The head of the Florida GOP says he is confident that Gov. Rick Scott, a Republican, will win re-election this fall in part because of the moves they have made to strengthen their ground game.
In a newsmaker interview last week with editors and reporters of The Washington Times, state Republican Party Chairman Lenny Curry said his team is investing boatloads of time and money into digital operations, hiring staff and dissecting electorate data to target voters who can help propel Mr. Scott to a second term in office.
"I think we probably have one of the best teams in the country and I think you guys are going to see that in the 2014 gubernatorial election and other statewide elections," Mr. Curry said. "It will be like nothing you have ever seen in a governor's race."
Mr. Scott is likely to square off against former Florida Gov. Charlie Crist, a onetime Republican who became an independent in 2010 and then became a Democrat after helping President Obama win re-election in 2012.
A Quinnipiac University Poll released Thursday found that Mr. Crist is leading Mr. Scott in a hypothetical matchup by 46 percent to 38 percent.
"The best number in this poll for Crist — and the biggest problem for Scott — is that a majority of Florida voters say the current governor does not deserve a second term in Tallahassee," said Peter Brown, assistant director of the Quinnipiac University Polling Institute. "Voters also give Crist a higher job approval for when he ran the state than any approval rating Scott has received in his three years on the job."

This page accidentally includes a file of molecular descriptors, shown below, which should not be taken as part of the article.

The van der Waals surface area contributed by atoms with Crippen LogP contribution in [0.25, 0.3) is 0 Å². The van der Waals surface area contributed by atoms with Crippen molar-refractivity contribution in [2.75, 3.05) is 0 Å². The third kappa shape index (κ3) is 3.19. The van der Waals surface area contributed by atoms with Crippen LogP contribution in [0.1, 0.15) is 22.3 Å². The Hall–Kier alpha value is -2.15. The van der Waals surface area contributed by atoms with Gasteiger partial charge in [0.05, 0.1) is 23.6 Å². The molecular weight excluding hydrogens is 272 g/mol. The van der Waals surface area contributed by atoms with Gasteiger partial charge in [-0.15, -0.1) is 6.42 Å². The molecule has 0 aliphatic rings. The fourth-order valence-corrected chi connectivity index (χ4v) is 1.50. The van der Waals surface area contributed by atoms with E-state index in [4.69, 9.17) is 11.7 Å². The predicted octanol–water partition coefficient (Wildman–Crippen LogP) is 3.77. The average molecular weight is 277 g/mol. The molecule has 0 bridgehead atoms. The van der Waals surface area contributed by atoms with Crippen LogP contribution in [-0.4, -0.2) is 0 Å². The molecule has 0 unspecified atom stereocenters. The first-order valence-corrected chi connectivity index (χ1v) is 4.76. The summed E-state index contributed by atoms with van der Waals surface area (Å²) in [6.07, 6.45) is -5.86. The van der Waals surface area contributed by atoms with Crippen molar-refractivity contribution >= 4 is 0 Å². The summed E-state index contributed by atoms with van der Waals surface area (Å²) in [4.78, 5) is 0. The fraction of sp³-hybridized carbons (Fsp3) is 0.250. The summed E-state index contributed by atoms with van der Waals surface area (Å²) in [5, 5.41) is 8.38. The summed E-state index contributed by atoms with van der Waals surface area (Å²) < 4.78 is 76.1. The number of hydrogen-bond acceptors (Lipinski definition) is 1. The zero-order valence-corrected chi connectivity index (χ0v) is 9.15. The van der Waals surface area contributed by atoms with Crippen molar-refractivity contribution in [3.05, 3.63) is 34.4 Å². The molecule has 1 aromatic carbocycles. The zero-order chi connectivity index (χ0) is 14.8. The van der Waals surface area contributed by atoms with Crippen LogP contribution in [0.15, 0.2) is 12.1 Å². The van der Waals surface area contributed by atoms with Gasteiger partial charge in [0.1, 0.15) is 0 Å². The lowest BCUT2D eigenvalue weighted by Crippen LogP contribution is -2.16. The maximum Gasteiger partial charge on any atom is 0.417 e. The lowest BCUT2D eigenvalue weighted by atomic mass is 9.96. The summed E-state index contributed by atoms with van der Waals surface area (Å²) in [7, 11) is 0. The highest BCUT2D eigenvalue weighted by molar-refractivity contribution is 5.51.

The Florida GOP is hoping to rebound from the 2012 presidential election, where Sen. Bill Nelson, a Democrat, won re-election and Mr. Obama won the state's 29 electoral votes, riding his campaign's massive data and digital operation to victory over GOP presidential nominee Mitt Romney.
Looking to create its own version of Team Obama's technologically advanced approach to campaigning, Mr. Curry said, the party has hired, among others, a new deputy executive director for political strategy and new director of digital strategy as part of an effort to strengthen its get-out-the-vote operation.
"It is not just about targeting a specific group," he said of the effort. "It is about what kind of car do you drive. What kind of house do you live in. What kind of magazines do you read."
As part of that effort, the Florida GOP launched a "Ran Away" Web ad Friday highlighting Mr. Crist's "many economic failures," and announced it was sinking more than $100,000 into a digital ad campaign targeting swing voters on Hulu, YouTube and sports websites, as well as Facebook and Twitter.
Mr. Curry said the gubernatorial race also will give Mr. Scott a chance to reintroduce himself to voters and remind them of how he has delivered on the promises of fiscal responsibility, education and jobs that he made four year ago.
He also said Mr. Scott will benefit from the growing backfire against Obamacare — upwards of 300,000 people have lost their insurance — and the dysfunctional nature of Florida Democrats.
"They have little to no infrastructure and are completely disorganized," Mr. Curry said. "Florida Democratic Party is often at war internally and they have a very weak bench."
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